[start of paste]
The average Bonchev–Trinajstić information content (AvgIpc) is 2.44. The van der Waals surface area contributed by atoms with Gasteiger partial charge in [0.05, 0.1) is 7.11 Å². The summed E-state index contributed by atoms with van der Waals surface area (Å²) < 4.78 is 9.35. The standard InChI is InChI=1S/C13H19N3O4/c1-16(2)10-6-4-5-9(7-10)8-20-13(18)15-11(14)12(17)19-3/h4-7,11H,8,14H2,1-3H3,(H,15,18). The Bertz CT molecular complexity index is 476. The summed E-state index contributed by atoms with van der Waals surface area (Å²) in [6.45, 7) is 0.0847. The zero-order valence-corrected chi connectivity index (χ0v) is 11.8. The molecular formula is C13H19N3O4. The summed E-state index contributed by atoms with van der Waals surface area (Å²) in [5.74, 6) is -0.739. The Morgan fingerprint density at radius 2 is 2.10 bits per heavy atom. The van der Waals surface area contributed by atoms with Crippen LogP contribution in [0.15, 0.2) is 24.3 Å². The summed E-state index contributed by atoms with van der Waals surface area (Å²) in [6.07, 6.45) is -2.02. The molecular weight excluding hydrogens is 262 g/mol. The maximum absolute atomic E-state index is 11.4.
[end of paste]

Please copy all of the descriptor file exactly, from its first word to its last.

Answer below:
The average Bonchev–Trinajstić information content (AvgIpc) is 2.44. The van der Waals surface area contributed by atoms with Gasteiger partial charge in [0.05, 0.1) is 7.11 Å². The summed E-state index contributed by atoms with van der Waals surface area (Å²) < 4.78 is 9.35. The standard InChI is InChI=1S/C13H19N3O4/c1-16(2)10-6-4-5-9(7-10)8-20-13(18)15-11(14)12(17)19-3/h4-7,11H,8,14H2,1-3H3,(H,15,18). The Bertz CT molecular complexity index is 476. The summed E-state index contributed by atoms with van der Waals surface area (Å²) in [6.45, 7) is 0.0847. The zero-order valence-corrected chi connectivity index (χ0v) is 11.8. The molecular formula is C13H19N3O4. The summed E-state index contributed by atoms with van der Waals surface area (Å²) in [5.74, 6) is -0.739. The Morgan fingerprint density at radius 2 is 2.10 bits per heavy atom. The van der Waals surface area contributed by atoms with Crippen LogP contribution in [0.15, 0.2) is 24.3 Å². The summed E-state index contributed by atoms with van der Waals surface area (Å²) in [6.07, 6.45) is -2.02. The molecular weight excluding hydrogens is 262 g/mol. The maximum absolute atomic E-state index is 11.4.